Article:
When gardeners talk about tender or warm-loving vegetables, the conversation is not about how caring and affectionate the vegetables are, but how they need warmer air and soil temperatures to get off to a good start.
Track temperatures for tender vegetables
Tender vegetables are those that cannot survive even a light frost and that like a warmer soil temperature than our hardy vegetables. Tender vegetables are typically planted on the average frost-free date where there is still a 50/50 chance there will be a frost. This means that if a frost is predicted, gardeners should have their old blankets, sheets, and lightweight traps handy to cover those vegetables for the night. Every day after that frost-free date, there is less of a chance of actually having a frost.
The list of tender vegetables is considerably shorter than that of the very hardy and hardy vegetables. Tender vegetables, usually sown from seed, include snap beans, sweet corn, New Zealand spinach, and summer squash. Those vegetables sown from seed are not likely to be damaged by an above ground frost yet need the warmer soil to start to germinate. By the time those seedlings emerge, the likelihood of a frost is really reduced. The most common tender vegetable is not planted by seed but rather by transplant – the tomato. It will be tomatoes that you will have to watch out for. Even without the chance of frost, gardeners will often provide some cold weather protection using temporary covers to encourage growth as the air temperatures continue to be on the cool side during the day.
Wait for warm-loving vegetables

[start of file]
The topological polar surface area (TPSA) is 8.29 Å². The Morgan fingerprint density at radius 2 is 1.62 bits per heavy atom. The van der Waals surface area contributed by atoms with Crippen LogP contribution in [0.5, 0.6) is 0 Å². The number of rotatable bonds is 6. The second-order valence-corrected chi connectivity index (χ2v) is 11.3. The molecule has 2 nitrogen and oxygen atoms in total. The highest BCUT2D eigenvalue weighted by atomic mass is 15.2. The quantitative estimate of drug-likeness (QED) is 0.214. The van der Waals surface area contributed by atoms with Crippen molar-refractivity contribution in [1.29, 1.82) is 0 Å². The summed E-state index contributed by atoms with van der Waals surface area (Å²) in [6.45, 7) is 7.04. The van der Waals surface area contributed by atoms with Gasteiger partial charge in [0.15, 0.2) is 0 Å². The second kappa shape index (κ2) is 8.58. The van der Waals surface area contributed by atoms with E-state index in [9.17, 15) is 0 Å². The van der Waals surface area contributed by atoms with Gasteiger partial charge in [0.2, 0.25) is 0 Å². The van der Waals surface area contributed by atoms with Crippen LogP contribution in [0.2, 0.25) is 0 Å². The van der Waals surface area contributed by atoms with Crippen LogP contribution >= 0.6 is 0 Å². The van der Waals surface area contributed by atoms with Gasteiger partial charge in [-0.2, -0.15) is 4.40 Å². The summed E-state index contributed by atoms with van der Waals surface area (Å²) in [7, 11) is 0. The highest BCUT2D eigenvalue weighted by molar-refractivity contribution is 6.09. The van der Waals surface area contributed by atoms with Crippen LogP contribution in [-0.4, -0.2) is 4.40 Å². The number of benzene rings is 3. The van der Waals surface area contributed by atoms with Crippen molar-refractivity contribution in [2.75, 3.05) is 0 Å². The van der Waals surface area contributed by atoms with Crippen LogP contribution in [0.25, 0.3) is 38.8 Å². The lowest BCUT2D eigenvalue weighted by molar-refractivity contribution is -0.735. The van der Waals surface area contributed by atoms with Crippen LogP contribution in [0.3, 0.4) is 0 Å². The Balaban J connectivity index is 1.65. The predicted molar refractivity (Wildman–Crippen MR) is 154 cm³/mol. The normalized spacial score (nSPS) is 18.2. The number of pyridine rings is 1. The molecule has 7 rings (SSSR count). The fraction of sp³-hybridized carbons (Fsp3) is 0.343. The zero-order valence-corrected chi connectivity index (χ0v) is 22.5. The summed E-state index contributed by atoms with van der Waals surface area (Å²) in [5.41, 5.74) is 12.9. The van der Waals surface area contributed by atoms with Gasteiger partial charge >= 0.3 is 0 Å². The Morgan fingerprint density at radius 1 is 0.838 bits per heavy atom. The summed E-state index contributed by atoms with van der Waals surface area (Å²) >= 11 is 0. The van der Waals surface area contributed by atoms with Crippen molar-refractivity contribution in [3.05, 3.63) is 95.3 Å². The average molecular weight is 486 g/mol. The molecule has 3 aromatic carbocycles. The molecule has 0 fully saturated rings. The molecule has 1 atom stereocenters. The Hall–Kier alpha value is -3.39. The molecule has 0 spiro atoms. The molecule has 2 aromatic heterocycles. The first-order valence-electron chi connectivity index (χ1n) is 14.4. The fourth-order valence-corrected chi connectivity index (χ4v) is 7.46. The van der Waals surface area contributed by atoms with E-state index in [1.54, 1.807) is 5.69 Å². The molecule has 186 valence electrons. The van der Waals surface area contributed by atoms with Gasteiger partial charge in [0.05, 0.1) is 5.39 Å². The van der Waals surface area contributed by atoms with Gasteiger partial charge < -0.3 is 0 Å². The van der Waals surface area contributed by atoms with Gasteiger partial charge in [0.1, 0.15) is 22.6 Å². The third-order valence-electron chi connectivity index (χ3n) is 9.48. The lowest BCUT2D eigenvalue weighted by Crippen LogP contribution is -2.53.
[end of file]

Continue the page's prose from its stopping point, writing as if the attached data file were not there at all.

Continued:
Warm-loving vegetables really need both the soil and air temperatures to be warmer than all the rest and should not be put in the garden until two weeks after that magical average frost-free date. Many of our popular garden plants are in this group including pepper, eggplant, cucumber, lima bean, okra, winter squash, watermelon, pumpkin, sweet potato, and muskmelon.
If you think about where most of our vine crops originated, it makes sense that they really need the warm soils to get started and the warmer air temperatures to flourish. It also is more clear why summer squash is planted before the winter squash; you want the winter squash to mature as late in the season as possible so it will store longer into the winter months, and we want to eat the softer-skinned summer squash during the growing season. Transplants for our warm-loving vegetables typically are the peppers and eggplants, and some of the vine crops also been showing up at the retail garden centers.
Practice patience for a better season
It is so easy to get caught up with “garden fever” early, yet patience is the key to planting your vegetables at the right time to get the best yields throughout the season. The soil temperature on bare ground a week ago at a depth of 2 inches was just 40 degrees Fahrenheit. Dark soils warm quicker than lighter soils, as would raised beds and planter bags. In the end, you know your yard better than anyone else when it comes to “time to plant.”
Learn more at go.illinois.edu/WhenToPlant.
About the author: Richard Hentschel’s expertise extends across several subject areas with specialties in lawn care, fruit tree production, woody ornamentals, and home and community gardening. During his 45-year career in horticulture and agriculture, Hentschel became a well-known and respected expert for commercial and homeowner audiences, industry organizations, and media. He retired from University of Illinois Extension in April 2022 with nearly 30 years of service as a Horticulture Specialist and Educator in northern Illinois.